When he was eight years old, Brian Boyle’s mother took him to see 2001: A Space Odyssey.
It was the moonshot era, when every little boy dreamed of being an astronaut, but Boyle’s was to be a different path to the stars.
Walking out of the cinema, the young Scotsman was transformed.
“If there was a pivotal moment it was Odyssey. It gave me this sense of awe and wonder about the universe, and that has never left me,” he says.
“I was too uncoordinated to ever have delusions of being an astronaut, but I wanted to understand space better. I wanted a career that filled me with awe and wonder and sheer bafflement, and astronomy did that in spades.”
Boyle’s love affair with the cosmos – and Australia – began in earnest in 1983 when his PhD study of quasars brought him to the then Anglo-Australian Observatory (now the Australian Astronomical Observatory, AAO) at the foot of the Warrumbungle Ranges in central NSW.
Though thousands of kilometres and a long flight from Europe, Boyle says he was drawn to Australia, which was considered an intellectual powerhouse in astronomy and renowned for innovative researchers
who took risks with technology.
If there was a pivotal moment it was Odyssey. It gave me this sense of awe and wonder about the universe, and that has never left me.
It was a decision that would make his career.
During his time at the AAO, Boyle linked up with a University of California, Berkeley, team that was hunting for exploding stars, and took the project back with him to Cambridge.
Eleven years later, the Supernova Cosmology Project group would be among three teams to publish a landmark paper in 1998 showing the universe was expanding at an accelerating rate. The discovery won the 2011 Nobel Prize for Physics.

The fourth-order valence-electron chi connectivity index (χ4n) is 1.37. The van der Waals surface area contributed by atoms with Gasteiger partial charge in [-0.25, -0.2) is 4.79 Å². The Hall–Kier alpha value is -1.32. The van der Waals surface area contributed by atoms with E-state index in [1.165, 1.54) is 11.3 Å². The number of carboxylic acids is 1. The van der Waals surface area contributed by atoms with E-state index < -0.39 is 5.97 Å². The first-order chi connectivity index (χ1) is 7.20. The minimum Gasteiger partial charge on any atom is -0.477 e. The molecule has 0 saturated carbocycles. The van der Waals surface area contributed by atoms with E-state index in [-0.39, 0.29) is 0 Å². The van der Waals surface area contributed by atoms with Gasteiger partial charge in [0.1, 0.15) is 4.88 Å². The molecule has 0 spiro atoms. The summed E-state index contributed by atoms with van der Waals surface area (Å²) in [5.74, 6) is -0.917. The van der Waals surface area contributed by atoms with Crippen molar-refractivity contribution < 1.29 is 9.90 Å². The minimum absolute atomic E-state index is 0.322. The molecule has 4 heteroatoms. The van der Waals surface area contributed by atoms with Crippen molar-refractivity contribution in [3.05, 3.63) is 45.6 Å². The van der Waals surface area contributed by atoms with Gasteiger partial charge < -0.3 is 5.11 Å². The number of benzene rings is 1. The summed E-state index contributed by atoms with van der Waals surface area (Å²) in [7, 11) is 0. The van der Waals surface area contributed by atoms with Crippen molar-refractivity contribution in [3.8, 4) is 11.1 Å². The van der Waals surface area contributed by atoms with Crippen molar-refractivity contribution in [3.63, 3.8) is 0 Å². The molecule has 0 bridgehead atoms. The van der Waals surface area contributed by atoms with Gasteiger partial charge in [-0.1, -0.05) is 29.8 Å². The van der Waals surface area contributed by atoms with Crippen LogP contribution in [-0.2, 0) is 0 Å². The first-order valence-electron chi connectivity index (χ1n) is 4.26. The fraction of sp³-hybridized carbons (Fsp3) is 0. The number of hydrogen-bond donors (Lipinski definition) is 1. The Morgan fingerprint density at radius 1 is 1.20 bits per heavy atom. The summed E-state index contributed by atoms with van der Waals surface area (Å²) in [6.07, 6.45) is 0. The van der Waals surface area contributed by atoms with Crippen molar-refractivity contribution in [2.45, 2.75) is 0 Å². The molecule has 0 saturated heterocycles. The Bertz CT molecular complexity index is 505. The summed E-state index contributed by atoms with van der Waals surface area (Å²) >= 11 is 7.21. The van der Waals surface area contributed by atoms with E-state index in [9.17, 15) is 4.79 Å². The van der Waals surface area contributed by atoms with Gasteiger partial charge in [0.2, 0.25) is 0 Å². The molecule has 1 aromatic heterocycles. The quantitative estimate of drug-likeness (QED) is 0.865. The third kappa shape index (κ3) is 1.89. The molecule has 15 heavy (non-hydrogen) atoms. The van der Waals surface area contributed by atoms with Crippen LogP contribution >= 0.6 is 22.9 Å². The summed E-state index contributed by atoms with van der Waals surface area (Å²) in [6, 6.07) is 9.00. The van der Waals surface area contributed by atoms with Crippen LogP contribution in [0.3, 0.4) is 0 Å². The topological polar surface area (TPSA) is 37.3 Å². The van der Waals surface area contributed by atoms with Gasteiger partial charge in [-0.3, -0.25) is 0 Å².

“We all got to go to Stockholm for a fantastic bash,” says Boyle, who claims his was only a “homeopathic” role many times diluted.
After his groundbreaking work at the AAO, Boyle was invited to run the telescope, a prestigious appointment. A few years later, he was appointed director of CSIRO’s Australia Telescope National Facility, which oversees the country’s radio astronomy observatories.
Although world leading, by the time of his arrival in the top job it was clear the increasing clamour of terrestrial technology meant Australia’s radio telescopes were straining to hear the near-silent whispers of the distant universe.
With others, Boyle hatched an ambitious plan to amplify those whispers by building a telescope more powerful and more advanced than anything seen anywhere else in the world.
Such was the scale of the challenge, he convinced John O’Sullivan, the father of wi-fi, to come back to CSIRO and join his team.
Boyle’s vision was that the telescope form part of Australia’s bid to host the Square Kilometre Array (SKA), a multi-billion-dollar radioastronomy project involving 20 countries and wielding 10,000 times the discovery potential of current equipment.
Last year, Boyle received the CSIRO Chairman’s Medal, the agency’s highest honour, for pioneering the $200 million Australian Square Kilometre Array Pathfinder or ASKAP, built at the Murchison Radio-astronomy Observatory in Western Australia.
His tireless advocacy was integral to Australia joining South Africa as joint hosts for the SKA.
After seeing the project through, Boyle – who jokes he has a two-Pi attention span, or 6.28 years – needed a challenge to rival the unique diplomatic and technological demands of the ASKAP and the SKA.
Helping to spearhead the UNSW research agenda seemed like a natural fit.
In his role as Pro-Vice-Chancellor (Research), Boyle is responsible for the University’s research strategy, partnerships, grants management and the new Michael Crouch Innovation Centre. “I’d like to think I’m helping to clear away barriers for people,” he says.
“The thing that actually inspires me most is going into an environment where you’ve got brilliantly creative people, fantastic leadership, and a culture of being unafraid to take risks.
“For me, UNSW captured that.”